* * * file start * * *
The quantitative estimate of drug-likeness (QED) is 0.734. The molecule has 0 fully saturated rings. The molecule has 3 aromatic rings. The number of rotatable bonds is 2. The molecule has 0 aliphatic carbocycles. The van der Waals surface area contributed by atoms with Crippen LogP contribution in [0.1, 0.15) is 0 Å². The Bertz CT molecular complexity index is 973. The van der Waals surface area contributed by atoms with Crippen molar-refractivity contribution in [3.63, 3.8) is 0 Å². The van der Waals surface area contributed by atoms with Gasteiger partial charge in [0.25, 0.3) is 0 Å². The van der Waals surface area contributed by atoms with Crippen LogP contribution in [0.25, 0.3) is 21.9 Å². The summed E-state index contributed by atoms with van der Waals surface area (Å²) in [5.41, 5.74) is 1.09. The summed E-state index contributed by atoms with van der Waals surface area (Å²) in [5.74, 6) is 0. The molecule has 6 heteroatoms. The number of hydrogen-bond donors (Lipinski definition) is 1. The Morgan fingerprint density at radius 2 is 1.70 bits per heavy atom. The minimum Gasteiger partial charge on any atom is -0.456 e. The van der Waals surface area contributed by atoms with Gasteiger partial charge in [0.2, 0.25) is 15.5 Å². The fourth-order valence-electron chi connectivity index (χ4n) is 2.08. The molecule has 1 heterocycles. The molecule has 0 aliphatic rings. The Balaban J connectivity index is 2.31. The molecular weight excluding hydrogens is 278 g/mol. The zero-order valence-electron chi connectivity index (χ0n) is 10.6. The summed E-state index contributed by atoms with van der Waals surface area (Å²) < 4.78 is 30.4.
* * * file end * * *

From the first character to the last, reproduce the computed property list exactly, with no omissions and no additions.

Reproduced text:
The quantitative estimate of drug-likeness (QED) is 0.734. The molecule has 0 fully saturated rings. The molecule has 3 aromatic rings. The number of rotatable bonds is 2. The molecule has 0 aliphatic carbocycles. The van der Waals surface area contributed by atoms with Crippen LogP contribution in [0.1, 0.15) is 0 Å². The Bertz CT molecular complexity index is 973. The van der Waals surface area contributed by atoms with Crippen molar-refractivity contribution in [3.63, 3.8) is 0 Å². The van der Waals surface area contributed by atoms with Gasteiger partial charge in [0.25, 0.3) is 0 Å². The van der Waals surface area contributed by atoms with Crippen LogP contribution in [0.25, 0.3) is 21.9 Å². The summed E-state index contributed by atoms with van der Waals surface area (Å²) in [5.41, 5.74) is 1.09. The summed E-state index contributed by atoms with van der Waals surface area (Å²) in [5.74, 6) is 0. The molecule has 6 heteroatoms. The number of hydrogen-bond donors (Lipinski definition) is 1. The Morgan fingerprint density at radius 2 is 1.70 bits per heavy atom. The minimum Gasteiger partial charge on any atom is -0.456 e. The van der Waals surface area contributed by atoms with Gasteiger partial charge in [0.2, 0.25) is 15.5 Å². The fourth-order valence-electron chi connectivity index (χ4n) is 2.08. The molecule has 1 heterocycles. The molecule has 0 aliphatic rings. The Balaban J connectivity index is 2.31. The molecular weight excluding hydrogens is 278 g/mol. The zero-order valence-electron chi connectivity index (χ0n) is 10.6. The summed E-state index contributed by atoms with van der Waals surface area (Å²) < 4.78 is 30.4.